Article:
- Organizational overlaps continue in the new structure of the Ministry of Internal Affairs which has not yet led to increased effectiveness in the investigation of serious crime;
- Delays in criminal cases are largely caused by the extreme formality of the criminal procedure, a certain passivity of the bench and the seemingly limitless possibilities offered by the criminal procedure law to defendants to stall the proceedings;
- The Inspectorate to the Supreme Judicial Council has become fully operational and has achieved an encouraging track record in the investigation of disciplinary violations and of systemic weaknesses of judicial practice;
- There is a need for a more pro-active approach for fighting corruption in vulnerable areas and sectors such as health or education.
On the question of possible invocation of the safeguard clause, the Commission concludes that this is not necessary. According to the report:
“The kind of deep seated changes that are needed can only come from within Bulgarian society. The CVM is a support tool in this endeavour; it is not an end in itself nor can it replace commitment that Bulgarian authorities need to make in order to align the judicial system and practice with general EU standards.”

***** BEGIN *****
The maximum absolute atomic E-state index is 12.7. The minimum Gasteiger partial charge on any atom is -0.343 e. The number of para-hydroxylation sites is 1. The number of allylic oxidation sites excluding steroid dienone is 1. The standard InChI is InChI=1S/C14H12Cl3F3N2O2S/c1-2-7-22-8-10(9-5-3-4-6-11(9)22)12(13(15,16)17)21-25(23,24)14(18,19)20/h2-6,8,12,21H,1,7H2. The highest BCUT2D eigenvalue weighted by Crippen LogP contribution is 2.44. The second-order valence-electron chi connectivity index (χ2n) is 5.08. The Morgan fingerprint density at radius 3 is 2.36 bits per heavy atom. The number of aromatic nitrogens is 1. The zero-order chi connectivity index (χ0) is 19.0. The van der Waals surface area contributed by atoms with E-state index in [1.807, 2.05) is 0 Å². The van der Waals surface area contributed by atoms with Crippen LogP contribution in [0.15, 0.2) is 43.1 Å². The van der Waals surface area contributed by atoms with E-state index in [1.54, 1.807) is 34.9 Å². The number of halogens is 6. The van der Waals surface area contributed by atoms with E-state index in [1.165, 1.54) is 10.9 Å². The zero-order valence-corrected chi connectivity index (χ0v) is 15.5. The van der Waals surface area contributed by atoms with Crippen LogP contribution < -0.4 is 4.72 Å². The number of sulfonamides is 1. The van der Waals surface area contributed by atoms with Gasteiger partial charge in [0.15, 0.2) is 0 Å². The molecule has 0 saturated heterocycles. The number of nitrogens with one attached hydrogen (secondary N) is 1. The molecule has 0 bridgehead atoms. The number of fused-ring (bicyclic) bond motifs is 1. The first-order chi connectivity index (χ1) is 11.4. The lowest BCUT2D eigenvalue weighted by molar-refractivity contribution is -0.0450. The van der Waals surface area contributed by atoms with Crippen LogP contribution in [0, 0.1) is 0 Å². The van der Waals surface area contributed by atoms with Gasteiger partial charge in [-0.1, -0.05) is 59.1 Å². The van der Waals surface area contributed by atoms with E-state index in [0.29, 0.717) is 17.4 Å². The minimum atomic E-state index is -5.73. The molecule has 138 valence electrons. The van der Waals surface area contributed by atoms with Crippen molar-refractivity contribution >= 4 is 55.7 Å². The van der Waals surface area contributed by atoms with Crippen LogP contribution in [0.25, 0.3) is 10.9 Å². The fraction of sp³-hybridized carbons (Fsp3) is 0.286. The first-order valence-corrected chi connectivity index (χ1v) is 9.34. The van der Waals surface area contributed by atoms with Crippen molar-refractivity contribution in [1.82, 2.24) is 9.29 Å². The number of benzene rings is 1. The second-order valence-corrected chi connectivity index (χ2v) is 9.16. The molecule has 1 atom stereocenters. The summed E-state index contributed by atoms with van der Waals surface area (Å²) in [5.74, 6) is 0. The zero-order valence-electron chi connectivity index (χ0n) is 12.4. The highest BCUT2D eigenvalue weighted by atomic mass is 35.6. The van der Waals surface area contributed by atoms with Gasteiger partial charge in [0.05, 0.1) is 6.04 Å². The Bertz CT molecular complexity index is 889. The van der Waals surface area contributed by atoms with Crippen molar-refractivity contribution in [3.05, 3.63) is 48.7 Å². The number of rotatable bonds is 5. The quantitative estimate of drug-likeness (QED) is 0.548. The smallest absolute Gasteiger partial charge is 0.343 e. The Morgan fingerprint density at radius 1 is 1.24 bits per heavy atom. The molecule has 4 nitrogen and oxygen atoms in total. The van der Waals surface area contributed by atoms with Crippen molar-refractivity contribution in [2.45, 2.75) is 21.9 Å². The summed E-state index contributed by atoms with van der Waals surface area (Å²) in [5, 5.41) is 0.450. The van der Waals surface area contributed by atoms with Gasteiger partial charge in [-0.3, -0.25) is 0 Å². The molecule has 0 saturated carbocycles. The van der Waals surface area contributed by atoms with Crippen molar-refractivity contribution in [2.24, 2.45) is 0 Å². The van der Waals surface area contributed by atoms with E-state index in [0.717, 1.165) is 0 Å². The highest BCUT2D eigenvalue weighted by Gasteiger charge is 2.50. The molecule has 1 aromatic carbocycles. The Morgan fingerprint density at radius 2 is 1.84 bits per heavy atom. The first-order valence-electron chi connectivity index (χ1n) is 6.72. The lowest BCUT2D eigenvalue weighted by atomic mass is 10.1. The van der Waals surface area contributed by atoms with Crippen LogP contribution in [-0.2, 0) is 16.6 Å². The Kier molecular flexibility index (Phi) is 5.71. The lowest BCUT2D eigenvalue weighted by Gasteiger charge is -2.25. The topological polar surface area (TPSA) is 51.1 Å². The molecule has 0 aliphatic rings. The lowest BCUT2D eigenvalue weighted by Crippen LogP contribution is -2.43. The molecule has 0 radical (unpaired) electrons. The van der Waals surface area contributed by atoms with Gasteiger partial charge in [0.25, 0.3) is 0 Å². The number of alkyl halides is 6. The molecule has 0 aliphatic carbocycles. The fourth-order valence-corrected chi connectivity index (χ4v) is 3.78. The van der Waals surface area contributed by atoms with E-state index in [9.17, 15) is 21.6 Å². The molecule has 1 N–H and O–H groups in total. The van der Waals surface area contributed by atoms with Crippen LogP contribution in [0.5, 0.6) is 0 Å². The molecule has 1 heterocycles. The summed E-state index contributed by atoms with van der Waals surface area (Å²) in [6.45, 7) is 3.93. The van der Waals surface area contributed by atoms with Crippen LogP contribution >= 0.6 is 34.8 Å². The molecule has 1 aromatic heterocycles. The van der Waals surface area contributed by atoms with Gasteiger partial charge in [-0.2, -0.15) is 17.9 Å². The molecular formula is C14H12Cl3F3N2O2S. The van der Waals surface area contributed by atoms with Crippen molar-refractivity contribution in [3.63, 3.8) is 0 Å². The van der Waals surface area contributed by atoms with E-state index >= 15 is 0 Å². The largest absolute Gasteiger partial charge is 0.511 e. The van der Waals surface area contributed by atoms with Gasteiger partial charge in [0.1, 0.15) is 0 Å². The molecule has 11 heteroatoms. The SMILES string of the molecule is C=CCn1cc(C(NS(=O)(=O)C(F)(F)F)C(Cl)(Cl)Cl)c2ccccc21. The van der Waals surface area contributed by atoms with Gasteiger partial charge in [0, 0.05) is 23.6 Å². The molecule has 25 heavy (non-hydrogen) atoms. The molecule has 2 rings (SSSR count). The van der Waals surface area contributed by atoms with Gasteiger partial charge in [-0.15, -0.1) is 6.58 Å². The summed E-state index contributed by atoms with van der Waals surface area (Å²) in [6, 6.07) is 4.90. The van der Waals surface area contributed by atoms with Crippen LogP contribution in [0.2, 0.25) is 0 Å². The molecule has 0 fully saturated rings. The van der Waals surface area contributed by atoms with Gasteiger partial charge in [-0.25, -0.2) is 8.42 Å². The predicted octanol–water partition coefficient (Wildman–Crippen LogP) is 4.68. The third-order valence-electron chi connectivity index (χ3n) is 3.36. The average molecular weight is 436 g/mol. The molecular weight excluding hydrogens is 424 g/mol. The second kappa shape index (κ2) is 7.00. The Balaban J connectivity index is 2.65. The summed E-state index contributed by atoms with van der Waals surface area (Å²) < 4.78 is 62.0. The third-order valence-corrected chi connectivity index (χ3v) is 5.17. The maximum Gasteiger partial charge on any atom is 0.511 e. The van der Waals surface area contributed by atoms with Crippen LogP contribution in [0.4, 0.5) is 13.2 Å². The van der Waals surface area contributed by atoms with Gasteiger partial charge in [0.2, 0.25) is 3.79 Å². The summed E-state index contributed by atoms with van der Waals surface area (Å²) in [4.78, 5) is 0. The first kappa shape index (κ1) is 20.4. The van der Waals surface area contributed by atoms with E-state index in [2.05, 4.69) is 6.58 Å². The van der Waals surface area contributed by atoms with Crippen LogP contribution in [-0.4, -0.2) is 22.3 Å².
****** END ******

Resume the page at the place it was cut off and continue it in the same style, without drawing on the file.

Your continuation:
Posted in Bulgaria, Enlargement, Institutional Affairs, Justice and Internal Affairs
Tagged Bulgaria, Bulgarian Judiciary, Bulgarian Supreme Judicial Council, Cooperation and Verification Mechanism, Corruption, indicative benchmarks, organized crime, recommendations, regular report, Romania, safeguard clause
Two events have further shaken my confidence in the Bulgarian judiciary system.
First, the case for the murder of Bulgarian student Stoyan Baltov was referred yesterday by the Sofia City Court back to the prosecution for further investigation because the rights of the defendants have been “breached”. One of the suspected killers, Vili Georgiev, was freed from jail and put under house arrest.
Stoyan Baltov was beaten to death in front of a disco club in December 2008. The students’ protests in January 2009 against this deplorable murder were brutally dispersed by police force. I happened to participate in the protests and my account of the events is available here.
In another move, the Bulgarian Supreme Judicial Council has given excellent marks for the professional attestation of Nelly Batanova – the judge that acquitted the murderers of Martin Borilski. Martin Borilski was a Bulgarian student in Paris who was killed there in 2001. The French authorities carried out an investigation and provided all materials to the Bulgarian prosecution.
However, two courts in Bulgaria consecutively found the murderers not guilty, including the court chamber under the presidency of Mrs. Batanova. Now the Paris Appellate Court has ordered a new trial to begin in France against the same suspects.
I fail to understand these developments.